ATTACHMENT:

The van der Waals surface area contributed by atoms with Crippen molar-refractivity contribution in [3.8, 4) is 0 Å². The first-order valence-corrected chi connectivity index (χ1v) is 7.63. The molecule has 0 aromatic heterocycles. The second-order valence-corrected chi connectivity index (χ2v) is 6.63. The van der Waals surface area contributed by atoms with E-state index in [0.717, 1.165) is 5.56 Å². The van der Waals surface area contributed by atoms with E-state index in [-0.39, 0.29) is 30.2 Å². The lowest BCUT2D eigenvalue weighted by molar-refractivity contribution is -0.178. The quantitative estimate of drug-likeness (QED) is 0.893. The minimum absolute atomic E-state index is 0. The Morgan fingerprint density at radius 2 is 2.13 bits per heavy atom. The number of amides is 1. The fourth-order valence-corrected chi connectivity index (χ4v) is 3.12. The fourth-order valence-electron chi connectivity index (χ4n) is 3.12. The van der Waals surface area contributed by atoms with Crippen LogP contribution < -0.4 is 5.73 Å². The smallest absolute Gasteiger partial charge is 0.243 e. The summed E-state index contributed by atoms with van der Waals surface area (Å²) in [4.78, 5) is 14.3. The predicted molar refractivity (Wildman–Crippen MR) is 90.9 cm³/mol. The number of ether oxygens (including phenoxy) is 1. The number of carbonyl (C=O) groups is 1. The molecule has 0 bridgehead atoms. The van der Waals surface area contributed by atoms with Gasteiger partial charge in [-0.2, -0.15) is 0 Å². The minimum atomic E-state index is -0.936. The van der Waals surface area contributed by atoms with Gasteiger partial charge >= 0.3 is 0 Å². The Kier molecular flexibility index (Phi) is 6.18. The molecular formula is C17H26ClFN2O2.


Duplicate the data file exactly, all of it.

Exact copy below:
The van der Waals surface area contributed by atoms with Crippen molar-refractivity contribution in [3.8, 4) is 0 Å². The first-order valence-corrected chi connectivity index (χ1v) is 7.63. The molecule has 0 aromatic heterocycles. The second-order valence-corrected chi connectivity index (χ2v) is 6.63. The van der Waals surface area contributed by atoms with E-state index in [0.717, 1.165) is 5.56 Å². The van der Waals surface area contributed by atoms with E-state index in [-0.39, 0.29) is 30.2 Å². The lowest BCUT2D eigenvalue weighted by molar-refractivity contribution is -0.178. The quantitative estimate of drug-likeness (QED) is 0.893. The minimum absolute atomic E-state index is 0. The Morgan fingerprint density at radius 2 is 2.13 bits per heavy atom. The number of amides is 1. The fourth-order valence-corrected chi connectivity index (χ4v) is 3.12. The fourth-order valence-electron chi connectivity index (χ4n) is 3.12. The van der Waals surface area contributed by atoms with Crippen LogP contribution < -0.4 is 5.73 Å². The smallest absolute Gasteiger partial charge is 0.243 e. The summed E-state index contributed by atoms with van der Waals surface area (Å²) in [4.78, 5) is 14.3. The predicted molar refractivity (Wildman–Crippen MR) is 90.9 cm³/mol. The number of ether oxygens (including phenoxy) is 1. The number of carbonyl (C=O) groups is 1. The molecule has 0 bridgehead atoms. The van der Waals surface area contributed by atoms with Gasteiger partial charge in [-0.2, -0.15) is 0 Å². The minimum atomic E-state index is -0.936. The van der Waals surface area contributed by atoms with Gasteiger partial charge >= 0.3 is 0 Å². The Kier molecular flexibility index (Phi) is 6.18. The molecular formula is C17H26ClFN2O2.